This configuration technically works, however, it is not recommended for (at least) two reasons.
ACS is security central for your network. It stores all of your usernames and credentials at a very minimum. If this box has to be rebooted for an LMS issue, that could lock people out of your network. If there is a security compromise due to LMS, then all of your credentials are compomised as well. Likewise, LMS is your central configuration repository. If there is an ACS security problem, and an attacker gains control of the server, they would have access to device configurations.
The other reason has to do with the number of TCP ports used by each application. With both running on the same box, you may run out of free TCP ports. If this happens, then neither application would function.
We generally recommend your ACS server is a secured, isolated machine with minimal physical access. And while we have tested applications like HPOV NNM on the same server as LMS, we recommend you give it as much server resources as possible so that it can perform all of its tasks in the best way possible.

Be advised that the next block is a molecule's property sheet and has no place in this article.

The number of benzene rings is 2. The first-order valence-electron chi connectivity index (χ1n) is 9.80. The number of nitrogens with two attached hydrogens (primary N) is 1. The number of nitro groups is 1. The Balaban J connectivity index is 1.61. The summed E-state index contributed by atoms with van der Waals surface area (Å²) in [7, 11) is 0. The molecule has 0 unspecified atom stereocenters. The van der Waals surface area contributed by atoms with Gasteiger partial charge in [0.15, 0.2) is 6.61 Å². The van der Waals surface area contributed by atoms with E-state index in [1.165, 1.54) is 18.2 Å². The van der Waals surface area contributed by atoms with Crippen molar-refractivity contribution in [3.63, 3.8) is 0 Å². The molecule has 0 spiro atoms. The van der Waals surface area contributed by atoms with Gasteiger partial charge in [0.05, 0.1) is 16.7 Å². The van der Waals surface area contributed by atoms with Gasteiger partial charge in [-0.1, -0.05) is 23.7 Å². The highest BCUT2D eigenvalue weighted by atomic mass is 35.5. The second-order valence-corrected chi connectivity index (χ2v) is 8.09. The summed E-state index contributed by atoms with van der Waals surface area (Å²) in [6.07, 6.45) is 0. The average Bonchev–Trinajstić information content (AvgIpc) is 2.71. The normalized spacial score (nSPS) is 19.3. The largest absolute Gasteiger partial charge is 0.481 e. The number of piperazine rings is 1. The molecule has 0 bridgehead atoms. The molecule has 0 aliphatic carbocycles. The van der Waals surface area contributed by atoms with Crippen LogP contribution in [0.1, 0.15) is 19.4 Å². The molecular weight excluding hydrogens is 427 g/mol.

We are pleased to announce availability of Beta software for 16.6.3.
16.6.3 will be the second rebuild on the 16.6 release train targeted
towards Catalyst 9500/9400/9300/3850/3650 switching platforms. We are
looking for early feedback from customers befor...
Introduction Featured Speakers Luis Espejel is the Telecommunications
Manager of IENova, an Oil & Gas company. Currently he works with Cisco
IOS® and Cisco IOS XE platforms, and NX to some extent. He has also
worked as a Senior Engineer with the Routing P...
In this session you can learn more about Layer 3 multicast and the best
practices to identify possible threats and take security measures. It
provides an overview of basic multicast, the best security practices for
use of this technology, and recommendati...